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Life Throws Curveballs

14 Oct

…..but that doesn’t mean you have to cower.

My Camino hasn’t gone as planned. That was hard to come to terms with. However, the Camino takes and the Camino gives. I’ve finally welcomed the changes with open arms, and it has been a godsend.

Am I still a bit unhappy? Sure. Like 8%. The other 92% is having a fantastic time. Remember, it’s all about the journey. Sure, the destination is nice, but the journey is the bulk of the adventure. Don’t let blinders keep you from seeing life happen.

Why this post? I’m sitting in a café in O Mesón do Vento. It’s raining and 49F outside. I’m pretty much soaked, and the café con leche hits the spot. My left leg has started hurting again, and I’m weighing pros and cons on the next choice (mainly how much more soaked do I want to be).

To quote Grace and Favour: “…..but she was happy!” And I realized, I am. It’s taken over a year to get back to this point, and I know the time it took was necessary. Was I impatient? Very much so. Did I realize the time needed prior? Of course not.

Life’s not perfect. Don’t try and force it to be. Let it run its course, adjust where you can, and everything will work out in the end, even if it’s not the way you expected or initially wanted.

Life will throw you curveballs. Question is: will you catch them, or will you cower?

xox

Jess

Camino Inglés, Day 1: Ferrol to Neda

10 Oct

Stats:

Starting Point: Hotel Silva (previously walked from hotel to starting point on Monday)

Ending Point: Pensión Residencia Maragota

Steps: 20,271

Miles: 8.86

Overall thought: beautiful country, but why was this on my bucket list again?

Seriously though, I thought I was going to die at the 7mi point. Out of water, no fountains, I was overheated and dehydrated. The only place to sit was on the ground, but if I did that there was no guarantee I would stand up again.

I never quit.

I never called for a taxi, or caught a bus.

I made it to Neda.

Then I slept for an enternity. Woke ul at 1930 and contemplated dinner, since all I had eaten was a few strawberries, some nuts, and a cliff bar. Said nope, rolled over, and went back to sleep.

I hope Day 2 is a bit more smooth. And I still need to find a poncho, or a bin liner, or something, because rain is still in the forecast for the next few days.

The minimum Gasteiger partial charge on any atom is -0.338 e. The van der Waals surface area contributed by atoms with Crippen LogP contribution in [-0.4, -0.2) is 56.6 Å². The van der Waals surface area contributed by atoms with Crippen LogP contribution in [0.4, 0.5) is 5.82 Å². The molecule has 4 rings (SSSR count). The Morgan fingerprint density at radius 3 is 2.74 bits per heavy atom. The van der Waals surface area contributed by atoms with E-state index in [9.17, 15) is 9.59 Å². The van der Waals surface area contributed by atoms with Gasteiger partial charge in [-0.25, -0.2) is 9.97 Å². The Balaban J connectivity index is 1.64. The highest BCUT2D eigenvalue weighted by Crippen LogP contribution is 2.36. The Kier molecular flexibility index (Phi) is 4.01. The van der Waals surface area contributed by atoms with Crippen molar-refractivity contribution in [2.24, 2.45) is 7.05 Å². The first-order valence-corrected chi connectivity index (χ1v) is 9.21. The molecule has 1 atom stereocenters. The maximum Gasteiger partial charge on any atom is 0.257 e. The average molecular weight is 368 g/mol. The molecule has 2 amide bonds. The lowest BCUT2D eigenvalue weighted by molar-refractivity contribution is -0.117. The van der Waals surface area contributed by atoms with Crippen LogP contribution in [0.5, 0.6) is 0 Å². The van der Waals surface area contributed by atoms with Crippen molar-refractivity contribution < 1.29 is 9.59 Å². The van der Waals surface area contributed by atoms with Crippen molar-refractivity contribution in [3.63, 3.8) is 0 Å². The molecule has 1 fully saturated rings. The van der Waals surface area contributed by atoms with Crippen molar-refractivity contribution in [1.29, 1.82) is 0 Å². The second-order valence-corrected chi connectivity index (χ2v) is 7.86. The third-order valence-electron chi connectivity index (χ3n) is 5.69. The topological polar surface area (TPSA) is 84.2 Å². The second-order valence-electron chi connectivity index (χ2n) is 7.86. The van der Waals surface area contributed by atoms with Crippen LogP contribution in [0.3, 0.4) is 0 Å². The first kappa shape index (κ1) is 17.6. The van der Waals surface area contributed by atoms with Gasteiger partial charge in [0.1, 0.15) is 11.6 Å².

Anywho, here’s some photos from Day 1.

xox

Jess

And so it begins

Well, if it’s THAT easy to get home…..lol

Pilgrim arrow! Pilgrim arrow!

When the tide is out……

No clue, but they’re cool looking. Reminded me of Harry Potter, tbh.

A hot pink house!

The church after a hideous hour of walking uphill

Its cemetary.

Goats!!

Donkey!!

Which way do I go? Which way do I go? (I went left)

100km to go!!

Neda

Night before I begin my Pilgrimage

5 Oct

Okay, so technically it’s 8 hours before I begin.

And I’m still not packed 😄

Life has thrown some curve balls at me this week. On top of work being chaotic because of the sort opening (and my need to have everything as perfect as possible), my banking info was stolen, AND this afternoon I came home to my aircon leaking into the guest bathroom.

I mean, seriously?? Is this a pre-Camino test? If I can handle this week, then walking 74mi will be a breeze! *knock on wood*

So let’s see. Packing wise, I’m doing okay; just slow going……….

45min later, have a packing list via fotos:

Necessities (journal, pilgrim credencial, shell, and waist wallet)

Electricals (I eliminated the usb reading light after this foto)

First aid items, diaper pins to pin stuff to backpack, carabiners, and S-hooks.

Toiletries, meds, and tissues.

Clothing: 2 sports bras, 2prs Darn Tough wool socks, 3 tank tops, 2 kimonos/shawls, and 1 scarf.

Hard to tell, but long sleeve zipup workout hoodie, 2prs of leggings, and the two drysacks.

Hairbrush, guidebook, two towels, silk liner and silk pillowcase (bedbugs be damned!), and the chilly mini neck towel.

A most excellent guidebook!!

All packed up and ready to go! (Oh, need to write my last name on my boots. One of the carabiners will be used to keep the shoes together to avoid them being mistaken for someone elses)

Closeup of patches and shell. (Also, 32oz waterbottle in side pocket)

What cracks me up the most is that, even with all that I’m carrying, this pack is still lighter than my work backpack lol.

Will update tomorrow night sometime, or else Sunday morning after I arrive in Spain.

Much love everyone!

xox

Jess

6 days! (and no order to the thoughts in this post)

30 Sep

I leave for Spain in less than a week! I’m ridiculously excited, even if I am exhausted from this work project. You can always sleep when you’re dead, right?

Ever feel like you’re too prepared for a trip? I’ve been going through mental checklists the last few days: accommodations? passport? euros? clothing? backpack? blister kit? extra bandaids? both pairs of wool socks? I know I have everything ready, but my anxiety kicks in, so I just deal with it. Though, I do need to decide on what kind of waist wallet to wear. I could use a money pack to go around my neck, but the thought of walking with it like that already makes my neck react. It also doesn’t help that the weather is going to be a mix of partly cloudy and rain (that reminds me, need to buy a poncho now). It may come down to how I feel the night before I leave and just choose the waist wallet based on that night’s mood lol.

I still have people asking me why I’m doing this. Then, when they hear “pilgrimage”, they get *that* look on their face, and I shut down, because I’m not trying to get in a religious chat with anyone. I’m doing this for me. I need a spiritual retreat; a time for my soul to heal. It also doesn’t hurt that both the Camino AND Spain are on my bucket list, so 2-3 birds with one stone.